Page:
Supreme Court declares AAP’s Kuldeep Kumar as the Mayor of Chandigarh; sets aside old election results

The Bench led by the Chief Justice held the Presiding Officer accountable for ballot tampering and directed a show cause notice to be issued

Today, a Division Bench of the Supreme Court led by Chief Justice D.Y. Chandrachud declared Kuldeep Kumar, the Aam Aadmi Party candidate as the winner of the Chandigarh mayoral election. 

The Bench was hearing a petition filed by Kuldeep Kumar against the Punjab and Haryana High Court’s refusal to stay the results of the Chandigarh mayoral election where the Presiding Officer Anil Masih, was seen on camera placing a mark on eight ballot papers during the polls. Masih is the general secretary of the Bharatiya Janata Party (BJP)’s Minority Morcha and was in attendance during the court proceedings.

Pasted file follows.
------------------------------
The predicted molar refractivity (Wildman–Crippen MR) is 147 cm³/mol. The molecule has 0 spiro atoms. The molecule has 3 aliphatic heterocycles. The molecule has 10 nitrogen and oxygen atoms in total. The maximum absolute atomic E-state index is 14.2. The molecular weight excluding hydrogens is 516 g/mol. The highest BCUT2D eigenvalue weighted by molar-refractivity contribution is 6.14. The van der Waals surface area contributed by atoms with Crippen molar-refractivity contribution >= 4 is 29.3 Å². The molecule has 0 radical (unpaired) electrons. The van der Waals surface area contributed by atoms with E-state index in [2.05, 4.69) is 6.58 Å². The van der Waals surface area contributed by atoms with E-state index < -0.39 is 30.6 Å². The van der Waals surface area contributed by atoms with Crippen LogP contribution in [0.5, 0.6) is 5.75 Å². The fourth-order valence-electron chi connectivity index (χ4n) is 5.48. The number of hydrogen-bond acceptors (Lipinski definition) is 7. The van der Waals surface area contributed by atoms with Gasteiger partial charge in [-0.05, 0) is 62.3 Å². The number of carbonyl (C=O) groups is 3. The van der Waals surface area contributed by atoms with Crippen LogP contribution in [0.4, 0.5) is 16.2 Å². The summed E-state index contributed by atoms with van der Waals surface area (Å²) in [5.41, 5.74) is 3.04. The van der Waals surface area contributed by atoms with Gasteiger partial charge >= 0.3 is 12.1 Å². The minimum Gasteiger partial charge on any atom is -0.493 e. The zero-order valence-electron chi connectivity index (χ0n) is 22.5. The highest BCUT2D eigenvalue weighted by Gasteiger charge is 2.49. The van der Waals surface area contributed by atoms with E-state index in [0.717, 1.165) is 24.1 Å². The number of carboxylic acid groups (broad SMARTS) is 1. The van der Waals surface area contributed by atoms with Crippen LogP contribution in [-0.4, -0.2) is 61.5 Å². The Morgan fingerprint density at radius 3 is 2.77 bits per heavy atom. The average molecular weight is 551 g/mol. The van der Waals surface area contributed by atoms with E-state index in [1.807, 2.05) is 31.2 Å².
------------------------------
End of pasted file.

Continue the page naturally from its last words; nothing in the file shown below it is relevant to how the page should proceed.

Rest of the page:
Masih had set aside these eight votes as invalid and Manoj Sonkar belonging to the BJP, was declared the winner on 30 January 2024. Sonkar resigned from the Office on 18 February 2024. 

Yesterday, the Bench had ordered for the ballot papers to be presented to them for examination by a judicial officer appointed by the High Court. 

Today, the Bench quashed the results declared by Masih and held that he deliberately tampered with the process of free and fair elections and lied to the Court. “He must be held accountable,” the Chief said and ordered a show cause notice to be issued against him. The Bench also reasoned that a fresh election was not necessary as the votes that Masih had invalidated were actually valid. 

The ballot examination